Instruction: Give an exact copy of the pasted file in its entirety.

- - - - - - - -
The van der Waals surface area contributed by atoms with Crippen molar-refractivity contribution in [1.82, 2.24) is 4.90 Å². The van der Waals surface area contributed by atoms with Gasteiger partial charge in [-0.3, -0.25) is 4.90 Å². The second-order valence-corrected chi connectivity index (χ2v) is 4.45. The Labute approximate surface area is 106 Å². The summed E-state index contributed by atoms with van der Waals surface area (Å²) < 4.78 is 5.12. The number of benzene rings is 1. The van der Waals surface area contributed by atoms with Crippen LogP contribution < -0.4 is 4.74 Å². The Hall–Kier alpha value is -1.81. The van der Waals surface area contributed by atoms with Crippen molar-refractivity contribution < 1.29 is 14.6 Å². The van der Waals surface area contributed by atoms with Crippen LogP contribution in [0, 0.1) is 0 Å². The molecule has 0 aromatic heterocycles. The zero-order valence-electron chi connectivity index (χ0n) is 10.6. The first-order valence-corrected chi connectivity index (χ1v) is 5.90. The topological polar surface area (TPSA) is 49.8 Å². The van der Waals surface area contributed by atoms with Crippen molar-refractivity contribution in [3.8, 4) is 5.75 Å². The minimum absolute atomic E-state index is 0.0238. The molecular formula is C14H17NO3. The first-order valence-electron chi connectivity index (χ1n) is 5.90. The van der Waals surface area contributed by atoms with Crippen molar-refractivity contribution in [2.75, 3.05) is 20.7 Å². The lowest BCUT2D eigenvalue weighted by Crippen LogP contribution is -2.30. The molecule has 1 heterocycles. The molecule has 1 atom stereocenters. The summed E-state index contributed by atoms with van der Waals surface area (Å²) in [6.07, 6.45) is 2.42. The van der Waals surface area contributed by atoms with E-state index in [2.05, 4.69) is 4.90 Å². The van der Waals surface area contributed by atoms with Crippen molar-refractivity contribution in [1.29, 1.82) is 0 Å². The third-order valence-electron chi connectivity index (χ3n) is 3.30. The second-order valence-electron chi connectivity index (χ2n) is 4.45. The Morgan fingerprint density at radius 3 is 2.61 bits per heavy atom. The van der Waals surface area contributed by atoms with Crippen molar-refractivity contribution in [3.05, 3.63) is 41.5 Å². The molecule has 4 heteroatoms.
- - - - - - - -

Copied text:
The van der Waals surface area contributed by atoms with Crippen molar-refractivity contribution in [1.82, 2.24) is 4.90 Å². The van der Waals surface area contributed by atoms with Gasteiger partial charge in [-0.3, -0.25) is 4.90 Å². The second-order valence-corrected chi connectivity index (χ2v) is 4.45. The Labute approximate surface area is 106 Å². The summed E-state index contributed by atoms with van der Waals surface area (Å²) < 4.78 is 5.12. The number of benzene rings is 1. The van der Waals surface area contributed by atoms with Crippen LogP contribution < -0.4 is 4.74 Å². The Hall–Kier alpha value is -1.81. The van der Waals surface area contributed by atoms with Crippen molar-refractivity contribution < 1.29 is 14.6 Å². The van der Waals surface area contributed by atoms with Crippen LogP contribution in [0, 0.1) is 0 Å². The molecule has 0 aromatic heterocycles. The zero-order valence-electron chi connectivity index (χ0n) is 10.6. The first-order valence-corrected chi connectivity index (χ1v) is 5.90. The topological polar surface area (TPSA) is 49.8 Å². The van der Waals surface area contributed by atoms with Crippen molar-refractivity contribution in [3.8, 4) is 5.75 Å². The minimum absolute atomic E-state index is 0.0238. The molecular formula is C14H17NO3. The first-order valence-electron chi connectivity index (χ1n) is 5.90. The van der Waals surface area contributed by atoms with Crippen molar-refractivity contribution in [2.75, 3.05) is 20.7 Å². The lowest BCUT2D eigenvalue weighted by Crippen LogP contribution is -2.30. The molecule has 1 heterocycles. The molecule has 1 atom stereocenters. The summed E-state index contributed by atoms with van der Waals surface area (Å²) in [6.07, 6.45) is 2.42. The van der Waals surface area contributed by atoms with E-state index in [2.05, 4.69) is 4.90 Å². The van der Waals surface area contributed by atoms with Crippen molar-refractivity contribution in [1.29, 1.82) is 0 Å². The third-order valence-electron chi connectivity index (χ3n) is 3.30. The second-order valence-electron chi connectivity index (χ2n) is 4.45. The Morgan fingerprint density at radius 3 is 2.61 bits per heavy atom. The van der Waals surface area contributed by atoms with Crippen molar-refractivity contribution in [3.05, 3.63) is 41.5 Å². The molecule has 4 heteroatoms.